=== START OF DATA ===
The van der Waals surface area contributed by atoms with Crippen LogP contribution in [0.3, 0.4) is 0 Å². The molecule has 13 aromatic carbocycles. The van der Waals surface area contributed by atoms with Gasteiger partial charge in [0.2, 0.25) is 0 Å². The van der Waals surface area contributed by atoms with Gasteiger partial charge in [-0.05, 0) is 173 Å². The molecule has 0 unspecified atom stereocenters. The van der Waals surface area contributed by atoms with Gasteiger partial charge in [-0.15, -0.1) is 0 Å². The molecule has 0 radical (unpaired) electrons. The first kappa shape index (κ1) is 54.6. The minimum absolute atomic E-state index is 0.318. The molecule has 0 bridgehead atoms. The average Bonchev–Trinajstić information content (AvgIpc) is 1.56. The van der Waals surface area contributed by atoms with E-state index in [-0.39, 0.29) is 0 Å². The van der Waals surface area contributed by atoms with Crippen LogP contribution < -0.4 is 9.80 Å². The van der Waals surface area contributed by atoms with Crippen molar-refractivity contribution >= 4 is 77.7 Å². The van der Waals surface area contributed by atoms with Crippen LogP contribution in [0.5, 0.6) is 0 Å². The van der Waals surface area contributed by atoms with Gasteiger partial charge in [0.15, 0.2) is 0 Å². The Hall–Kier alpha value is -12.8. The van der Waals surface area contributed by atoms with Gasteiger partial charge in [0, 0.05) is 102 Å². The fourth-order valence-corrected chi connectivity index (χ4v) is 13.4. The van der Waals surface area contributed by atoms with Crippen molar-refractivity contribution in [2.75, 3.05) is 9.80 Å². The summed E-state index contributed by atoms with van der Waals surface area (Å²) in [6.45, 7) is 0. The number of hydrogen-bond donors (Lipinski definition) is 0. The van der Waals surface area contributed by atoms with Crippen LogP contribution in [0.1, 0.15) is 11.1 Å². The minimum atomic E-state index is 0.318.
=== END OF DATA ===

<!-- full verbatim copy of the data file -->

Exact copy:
The van der Waals surface area contributed by atoms with Crippen LogP contribution in [0.3, 0.4) is 0 Å². The molecule has 13 aromatic carbocycles. The van der Waals surface area contributed by atoms with Gasteiger partial charge in [0.2, 0.25) is 0 Å². The van der Waals surface area contributed by atoms with Gasteiger partial charge in [-0.05, 0) is 173 Å². The molecule has 0 unspecified atom stereocenters. The van der Waals surface area contributed by atoms with Gasteiger partial charge in [-0.15, -0.1) is 0 Å². The molecule has 0 radical (unpaired) electrons. The first kappa shape index (κ1) is 54.6. The minimum absolute atomic E-state index is 0.318. The molecule has 0 bridgehead atoms. The average Bonchev–Trinajstić information content (AvgIpc) is 1.56. The van der Waals surface area contributed by atoms with E-state index in [-0.39, 0.29) is 0 Å². The van der Waals surface area contributed by atoms with Crippen LogP contribution < -0.4 is 9.80 Å². The van der Waals surface area contributed by atoms with Crippen molar-refractivity contribution >= 4 is 77.7 Å². The van der Waals surface area contributed by atoms with Crippen LogP contribution in [0.5, 0.6) is 0 Å². The van der Waals surface area contributed by atoms with Gasteiger partial charge in [0.15, 0.2) is 0 Å². The Hall–Kier alpha value is -12.8. The van der Waals surface area contributed by atoms with Gasteiger partial charge in [0, 0.05) is 102 Å². The fourth-order valence-corrected chi connectivity index (χ4v) is 13.4. The van der Waals surface area contributed by atoms with Crippen molar-refractivity contribution in [2.75, 3.05) is 9.80 Å². The summed E-state index contributed by atoms with van der Waals surface area (Å²) in [6.45, 7) is 0. The number of hydrogen-bond donors (Lipinski definition) is 0. The van der Waals surface area contributed by atoms with Crippen LogP contribution in [0.1, 0.15) is 11.1 Å². The minimum atomic E-state index is 0.318.